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difference between init and shutdown

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Old Unix and Linux 07-17-2009
rogerben rogerben is offline
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difference between init and shutdown

Hi,

Am new to solaris.Can anyone explains me the difference between using init and shutdown command. As per my knowledge shutdown will give notification to users, is there anything apart from that.


thanks in advance.
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shutdown is a wrapper that calls init. There is a delay and it can ask a final confirmation question. So you can change your mind at the last minute.
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Shutdown also sends a message to the console informing all users that the system is about to go down. Any user with a terminal attached to the console will receive this message in that terminal.
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Quote:
Originally Posted by ilikecows View Post
Shutdown also sends a message to the console informing all users that the system is about to go down. Any user with a terminal attached to the console will receive this message in that terminal.
Pls can you explain ur point more clearly..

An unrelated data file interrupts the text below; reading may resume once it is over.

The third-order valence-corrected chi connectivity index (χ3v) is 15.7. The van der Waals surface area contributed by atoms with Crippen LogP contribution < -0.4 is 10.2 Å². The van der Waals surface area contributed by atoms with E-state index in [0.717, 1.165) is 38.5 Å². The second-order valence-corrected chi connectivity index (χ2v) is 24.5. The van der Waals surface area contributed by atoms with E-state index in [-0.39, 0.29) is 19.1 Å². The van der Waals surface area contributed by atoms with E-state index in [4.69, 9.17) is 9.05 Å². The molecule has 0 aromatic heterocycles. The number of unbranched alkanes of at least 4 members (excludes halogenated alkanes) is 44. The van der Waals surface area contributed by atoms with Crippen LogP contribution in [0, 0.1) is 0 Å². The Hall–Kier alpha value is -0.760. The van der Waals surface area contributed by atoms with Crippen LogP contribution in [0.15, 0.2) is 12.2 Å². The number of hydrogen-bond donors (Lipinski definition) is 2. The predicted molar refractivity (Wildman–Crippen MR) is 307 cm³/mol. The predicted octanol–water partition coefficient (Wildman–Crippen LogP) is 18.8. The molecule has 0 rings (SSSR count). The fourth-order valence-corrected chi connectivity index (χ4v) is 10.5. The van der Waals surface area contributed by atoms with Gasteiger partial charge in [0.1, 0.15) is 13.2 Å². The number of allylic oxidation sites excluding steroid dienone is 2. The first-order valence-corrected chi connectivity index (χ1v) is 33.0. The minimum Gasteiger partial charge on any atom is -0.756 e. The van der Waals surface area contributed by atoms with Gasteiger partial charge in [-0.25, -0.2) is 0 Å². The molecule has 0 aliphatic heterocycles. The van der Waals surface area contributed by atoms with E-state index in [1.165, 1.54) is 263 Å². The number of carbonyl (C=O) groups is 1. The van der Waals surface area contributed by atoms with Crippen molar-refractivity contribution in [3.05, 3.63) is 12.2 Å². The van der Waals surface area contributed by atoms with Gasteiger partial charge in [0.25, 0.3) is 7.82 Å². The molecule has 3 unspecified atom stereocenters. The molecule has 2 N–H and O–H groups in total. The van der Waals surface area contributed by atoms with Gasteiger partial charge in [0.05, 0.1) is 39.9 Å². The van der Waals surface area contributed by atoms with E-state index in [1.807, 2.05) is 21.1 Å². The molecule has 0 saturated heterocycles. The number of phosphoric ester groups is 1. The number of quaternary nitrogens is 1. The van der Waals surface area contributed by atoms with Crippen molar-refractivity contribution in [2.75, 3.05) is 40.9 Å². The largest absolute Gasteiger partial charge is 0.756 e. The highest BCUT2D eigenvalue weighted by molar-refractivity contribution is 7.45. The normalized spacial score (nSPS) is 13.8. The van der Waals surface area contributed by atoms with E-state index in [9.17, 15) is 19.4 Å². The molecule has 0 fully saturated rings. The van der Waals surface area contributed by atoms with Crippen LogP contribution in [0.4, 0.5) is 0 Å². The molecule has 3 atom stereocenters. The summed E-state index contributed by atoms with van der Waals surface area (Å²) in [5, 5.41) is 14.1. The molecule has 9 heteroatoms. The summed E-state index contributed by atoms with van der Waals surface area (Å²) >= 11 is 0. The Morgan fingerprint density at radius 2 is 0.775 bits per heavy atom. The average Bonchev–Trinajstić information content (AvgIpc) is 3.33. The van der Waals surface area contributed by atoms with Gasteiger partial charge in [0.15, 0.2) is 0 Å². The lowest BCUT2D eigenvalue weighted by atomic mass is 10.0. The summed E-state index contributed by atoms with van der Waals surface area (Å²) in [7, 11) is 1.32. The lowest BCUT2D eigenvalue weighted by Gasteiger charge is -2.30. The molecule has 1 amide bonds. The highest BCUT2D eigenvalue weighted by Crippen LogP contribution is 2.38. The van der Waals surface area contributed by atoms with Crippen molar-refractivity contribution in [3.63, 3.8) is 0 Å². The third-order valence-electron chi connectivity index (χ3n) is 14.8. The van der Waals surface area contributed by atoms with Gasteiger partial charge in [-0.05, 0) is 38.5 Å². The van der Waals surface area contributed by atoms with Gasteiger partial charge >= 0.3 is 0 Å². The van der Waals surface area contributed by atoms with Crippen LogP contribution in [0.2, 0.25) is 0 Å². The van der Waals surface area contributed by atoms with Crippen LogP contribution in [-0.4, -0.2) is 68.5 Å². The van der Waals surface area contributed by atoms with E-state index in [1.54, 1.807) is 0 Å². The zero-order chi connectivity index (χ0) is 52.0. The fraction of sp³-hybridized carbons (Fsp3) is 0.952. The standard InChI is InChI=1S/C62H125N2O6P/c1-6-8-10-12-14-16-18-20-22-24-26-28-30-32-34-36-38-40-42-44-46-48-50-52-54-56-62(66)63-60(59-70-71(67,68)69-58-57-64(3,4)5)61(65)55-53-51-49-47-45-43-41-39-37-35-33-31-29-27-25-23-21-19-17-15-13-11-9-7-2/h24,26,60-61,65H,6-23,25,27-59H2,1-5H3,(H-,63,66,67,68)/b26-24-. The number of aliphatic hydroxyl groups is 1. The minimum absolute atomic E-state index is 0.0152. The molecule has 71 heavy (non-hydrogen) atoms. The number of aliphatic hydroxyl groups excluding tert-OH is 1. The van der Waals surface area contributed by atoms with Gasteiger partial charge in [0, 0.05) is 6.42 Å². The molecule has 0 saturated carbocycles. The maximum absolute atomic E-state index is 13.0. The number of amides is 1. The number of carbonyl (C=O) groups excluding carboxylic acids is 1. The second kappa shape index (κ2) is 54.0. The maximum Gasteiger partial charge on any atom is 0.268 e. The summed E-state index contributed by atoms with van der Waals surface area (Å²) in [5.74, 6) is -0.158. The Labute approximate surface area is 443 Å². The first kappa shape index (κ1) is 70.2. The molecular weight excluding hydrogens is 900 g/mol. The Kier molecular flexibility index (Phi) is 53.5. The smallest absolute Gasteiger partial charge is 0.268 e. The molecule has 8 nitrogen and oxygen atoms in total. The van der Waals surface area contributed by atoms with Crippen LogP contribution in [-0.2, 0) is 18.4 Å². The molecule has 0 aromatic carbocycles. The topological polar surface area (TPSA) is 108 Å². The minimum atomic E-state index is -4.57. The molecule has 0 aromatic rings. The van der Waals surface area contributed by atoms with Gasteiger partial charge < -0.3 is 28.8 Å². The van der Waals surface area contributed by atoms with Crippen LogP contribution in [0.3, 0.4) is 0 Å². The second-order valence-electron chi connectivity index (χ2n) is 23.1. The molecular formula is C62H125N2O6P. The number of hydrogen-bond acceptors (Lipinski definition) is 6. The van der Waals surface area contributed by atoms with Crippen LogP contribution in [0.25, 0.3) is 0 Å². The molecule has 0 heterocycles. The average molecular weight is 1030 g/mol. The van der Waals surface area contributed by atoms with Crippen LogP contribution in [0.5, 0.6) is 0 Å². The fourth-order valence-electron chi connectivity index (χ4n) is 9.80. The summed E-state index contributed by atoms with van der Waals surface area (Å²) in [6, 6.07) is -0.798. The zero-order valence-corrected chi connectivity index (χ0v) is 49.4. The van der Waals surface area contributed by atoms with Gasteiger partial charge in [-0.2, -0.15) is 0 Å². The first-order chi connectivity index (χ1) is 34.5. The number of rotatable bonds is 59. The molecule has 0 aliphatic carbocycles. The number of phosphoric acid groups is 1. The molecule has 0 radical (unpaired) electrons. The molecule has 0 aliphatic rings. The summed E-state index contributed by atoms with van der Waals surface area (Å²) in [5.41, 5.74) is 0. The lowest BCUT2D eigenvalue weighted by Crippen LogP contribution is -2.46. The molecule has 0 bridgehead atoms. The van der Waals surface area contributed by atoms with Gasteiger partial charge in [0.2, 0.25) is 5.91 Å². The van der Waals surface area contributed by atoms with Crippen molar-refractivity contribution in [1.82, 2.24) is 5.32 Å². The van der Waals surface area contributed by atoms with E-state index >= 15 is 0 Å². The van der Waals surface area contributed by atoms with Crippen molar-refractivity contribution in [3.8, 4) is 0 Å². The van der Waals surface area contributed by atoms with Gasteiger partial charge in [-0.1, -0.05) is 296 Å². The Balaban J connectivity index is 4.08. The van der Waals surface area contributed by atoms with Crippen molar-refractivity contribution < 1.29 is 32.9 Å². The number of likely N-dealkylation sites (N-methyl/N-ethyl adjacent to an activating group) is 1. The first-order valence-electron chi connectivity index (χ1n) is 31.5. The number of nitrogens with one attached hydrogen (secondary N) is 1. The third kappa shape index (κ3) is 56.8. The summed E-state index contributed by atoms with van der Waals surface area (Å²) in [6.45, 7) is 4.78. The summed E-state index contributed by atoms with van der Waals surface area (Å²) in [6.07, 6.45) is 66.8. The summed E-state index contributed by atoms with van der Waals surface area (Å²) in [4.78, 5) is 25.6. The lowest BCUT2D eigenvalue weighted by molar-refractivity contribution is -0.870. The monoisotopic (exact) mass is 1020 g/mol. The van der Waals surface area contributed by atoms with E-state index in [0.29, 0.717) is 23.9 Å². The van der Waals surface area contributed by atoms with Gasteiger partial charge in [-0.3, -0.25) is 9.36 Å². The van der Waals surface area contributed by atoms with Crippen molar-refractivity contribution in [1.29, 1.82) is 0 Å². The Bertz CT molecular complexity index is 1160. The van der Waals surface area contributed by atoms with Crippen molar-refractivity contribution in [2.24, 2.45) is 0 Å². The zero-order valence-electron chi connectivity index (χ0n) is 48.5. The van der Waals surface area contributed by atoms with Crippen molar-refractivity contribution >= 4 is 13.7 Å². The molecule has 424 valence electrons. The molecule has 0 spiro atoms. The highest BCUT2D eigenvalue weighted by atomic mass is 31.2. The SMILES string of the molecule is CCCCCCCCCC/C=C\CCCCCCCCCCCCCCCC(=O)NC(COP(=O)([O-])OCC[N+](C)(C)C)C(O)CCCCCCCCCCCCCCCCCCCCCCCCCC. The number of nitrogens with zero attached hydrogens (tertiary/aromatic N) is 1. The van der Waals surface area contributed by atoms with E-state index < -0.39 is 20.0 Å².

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Quote:
Originally Posted by rogerben View Post
Pls can you explain ur point more clearly..
What it means is that, if you give shutdown command in a solaris shell, then anyone connected to system shell will see a message on their screen that system is going down in 1 minute...then again after 30 seconds...

You can ssh to your test system and watch the screen. At the same time give shutdown command at console. See it yourself. Unix or Linux Image
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Old Unix and Linux 07-27-2009
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Quote:
Originally Posted by upengan78 View Post
What it means is that, if you give shutdown command in a solaris shell, then anyone connected to system shell will see a message on their screen that system is going down in 1 minute...then again after 30 seconds...

You can ssh to your test system and watch the screen. At the same time give shutdown command at console. See it yourself. Unix or Linux Image
thnks a lot ..Unix or Linux Image
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Init is also more flexible for switching run-levels... as I have to do because "startx" doesn't work on my Linux - gives some blah blah error about something. Being too lazy to fix it, I use "init 5" instead, which works just fine! (that's my Linux - init 5 means different things on different Unix's).

---------- Post updated at 08:46 PM ---------- Previous update was at 08:08 PM ----------

(actually, slightly inaccurate: init isn't more flexible (because you can specify a new run-level using shutdown) - but it's simpler to use init sometimes)
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